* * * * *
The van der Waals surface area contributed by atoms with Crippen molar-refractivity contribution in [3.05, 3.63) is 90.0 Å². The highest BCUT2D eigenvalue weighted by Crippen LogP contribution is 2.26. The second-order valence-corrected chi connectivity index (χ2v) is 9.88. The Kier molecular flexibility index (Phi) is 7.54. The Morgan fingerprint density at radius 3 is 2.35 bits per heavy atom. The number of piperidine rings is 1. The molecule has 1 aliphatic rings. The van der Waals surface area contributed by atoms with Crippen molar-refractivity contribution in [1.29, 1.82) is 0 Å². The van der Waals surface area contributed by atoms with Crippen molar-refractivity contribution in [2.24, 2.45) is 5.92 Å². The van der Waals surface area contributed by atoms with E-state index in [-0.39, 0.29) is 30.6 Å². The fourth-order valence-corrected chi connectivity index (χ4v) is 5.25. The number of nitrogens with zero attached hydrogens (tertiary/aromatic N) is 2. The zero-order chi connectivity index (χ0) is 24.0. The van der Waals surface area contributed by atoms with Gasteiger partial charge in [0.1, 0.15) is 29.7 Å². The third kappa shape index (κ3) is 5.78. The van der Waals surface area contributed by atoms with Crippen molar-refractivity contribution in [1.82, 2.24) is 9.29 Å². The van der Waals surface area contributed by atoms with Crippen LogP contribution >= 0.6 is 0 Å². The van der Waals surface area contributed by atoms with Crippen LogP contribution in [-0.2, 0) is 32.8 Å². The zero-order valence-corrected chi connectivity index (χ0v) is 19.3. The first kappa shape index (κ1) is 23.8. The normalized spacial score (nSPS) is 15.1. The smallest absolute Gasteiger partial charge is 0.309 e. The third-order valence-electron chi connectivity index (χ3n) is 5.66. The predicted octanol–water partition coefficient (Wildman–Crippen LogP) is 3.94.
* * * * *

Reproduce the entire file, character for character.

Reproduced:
The van der Waals surface area contributed by atoms with Crippen molar-refractivity contribution in [3.05, 3.63) is 90.0 Å². The highest BCUT2D eigenvalue weighted by Crippen LogP contribution is 2.26. The second-order valence-corrected chi connectivity index (χ2v) is 9.88. The Kier molecular flexibility index (Phi) is 7.54. The Morgan fingerprint density at radius 3 is 2.35 bits per heavy atom. The number of piperidine rings is 1. The molecule has 1 aliphatic rings. The van der Waals surface area contributed by atoms with Crippen molar-refractivity contribution in [1.29, 1.82) is 0 Å². The van der Waals surface area contributed by atoms with Crippen molar-refractivity contribution in [2.24, 2.45) is 5.92 Å². The van der Waals surface area contributed by atoms with E-state index in [-0.39, 0.29) is 30.6 Å². The fourth-order valence-corrected chi connectivity index (χ4v) is 5.25. The number of nitrogens with zero attached hydrogens (tertiary/aromatic N) is 2. The zero-order chi connectivity index (χ0) is 24.0. The van der Waals surface area contributed by atoms with Gasteiger partial charge in [0.1, 0.15) is 29.7 Å². The third kappa shape index (κ3) is 5.78. The van der Waals surface area contributed by atoms with Crippen molar-refractivity contribution in [1.82, 2.24) is 9.29 Å². The van der Waals surface area contributed by atoms with Crippen LogP contribution >= 0.6 is 0 Å². The van der Waals surface area contributed by atoms with Crippen LogP contribution in [-0.2, 0) is 32.8 Å². The zero-order valence-corrected chi connectivity index (χ0v) is 19.3. The first kappa shape index (κ1) is 23.8. The normalized spacial score (nSPS) is 15.1. The smallest absolute Gasteiger partial charge is 0.309 e. The third-order valence-electron chi connectivity index (χ3n) is 5.66. The predicted octanol–water partition coefficient (Wildman–Crippen LogP) is 3.94.